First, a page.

[W]e have now seen how contemporary New Testament and Christian origins scholarship, though in the broader context of biblical studies scholarship, is also tied in with some of the key political issues in Anglo-American mainstream media. The decision to focus [in this chapter] on blogging was deliberate because here we have the perfect medium for scholars to air their opinions explicitly. It is clear that the views of New Testament and Christian origins scholars on the internet are in many ways self-censoring, pushing anything too dissenting away from the spotlight, and tend to match effortlessly the agenda of Anglo-American foreign policy.

This now gives us a firmer foundation upon which to analyse the implicit assumptions of scholarship in the more conventional printed form (books, journal articles, etc.). . . . [T]here has [sic] been gaps in arguments that ought not to be there if as much evidence as possible were genuinely being discussed. So before we look at New Testament and Christian origins scholarship in more detail we need to examine in further depth the kinds of broad political and intellectual currents that dictate the gap-making in scholarship, how they are seriously problematic, and how they are intimately tied in with the agendas of mainstream intellectual, political and cultural power. (pp. 51-52)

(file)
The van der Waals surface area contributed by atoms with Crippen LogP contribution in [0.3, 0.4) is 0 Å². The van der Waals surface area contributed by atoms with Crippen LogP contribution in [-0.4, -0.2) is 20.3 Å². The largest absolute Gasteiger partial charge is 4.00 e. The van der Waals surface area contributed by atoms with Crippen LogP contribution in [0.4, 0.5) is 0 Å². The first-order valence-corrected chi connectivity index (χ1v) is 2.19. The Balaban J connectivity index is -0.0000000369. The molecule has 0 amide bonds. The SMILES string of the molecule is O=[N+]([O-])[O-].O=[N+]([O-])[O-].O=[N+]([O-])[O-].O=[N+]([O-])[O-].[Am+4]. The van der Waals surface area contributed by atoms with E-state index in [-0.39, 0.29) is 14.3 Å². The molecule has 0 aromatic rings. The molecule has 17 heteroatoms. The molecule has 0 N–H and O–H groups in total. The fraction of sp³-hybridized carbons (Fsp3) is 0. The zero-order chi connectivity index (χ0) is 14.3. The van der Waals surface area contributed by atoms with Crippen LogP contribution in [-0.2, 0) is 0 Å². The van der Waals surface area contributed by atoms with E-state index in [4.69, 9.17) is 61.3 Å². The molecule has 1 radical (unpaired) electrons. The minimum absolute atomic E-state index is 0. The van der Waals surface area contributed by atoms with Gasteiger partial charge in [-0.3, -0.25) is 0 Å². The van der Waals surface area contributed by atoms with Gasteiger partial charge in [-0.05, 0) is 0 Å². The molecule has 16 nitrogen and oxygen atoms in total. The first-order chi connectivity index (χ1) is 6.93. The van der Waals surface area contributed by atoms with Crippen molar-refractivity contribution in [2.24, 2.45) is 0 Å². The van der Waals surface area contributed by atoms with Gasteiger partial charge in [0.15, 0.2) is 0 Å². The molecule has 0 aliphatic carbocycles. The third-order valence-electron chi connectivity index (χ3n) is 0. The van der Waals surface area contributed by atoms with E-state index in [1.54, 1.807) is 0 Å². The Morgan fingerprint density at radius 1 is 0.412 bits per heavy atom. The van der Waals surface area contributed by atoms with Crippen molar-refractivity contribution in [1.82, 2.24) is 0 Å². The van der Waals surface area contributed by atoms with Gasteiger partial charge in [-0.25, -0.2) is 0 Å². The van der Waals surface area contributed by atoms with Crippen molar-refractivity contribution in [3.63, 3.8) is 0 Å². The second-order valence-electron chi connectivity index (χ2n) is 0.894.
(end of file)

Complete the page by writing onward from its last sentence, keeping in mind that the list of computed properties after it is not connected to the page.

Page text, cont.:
Examples of the above from earlier in the same chapter:

Crossley on the Herman-Chomsky propaganda model: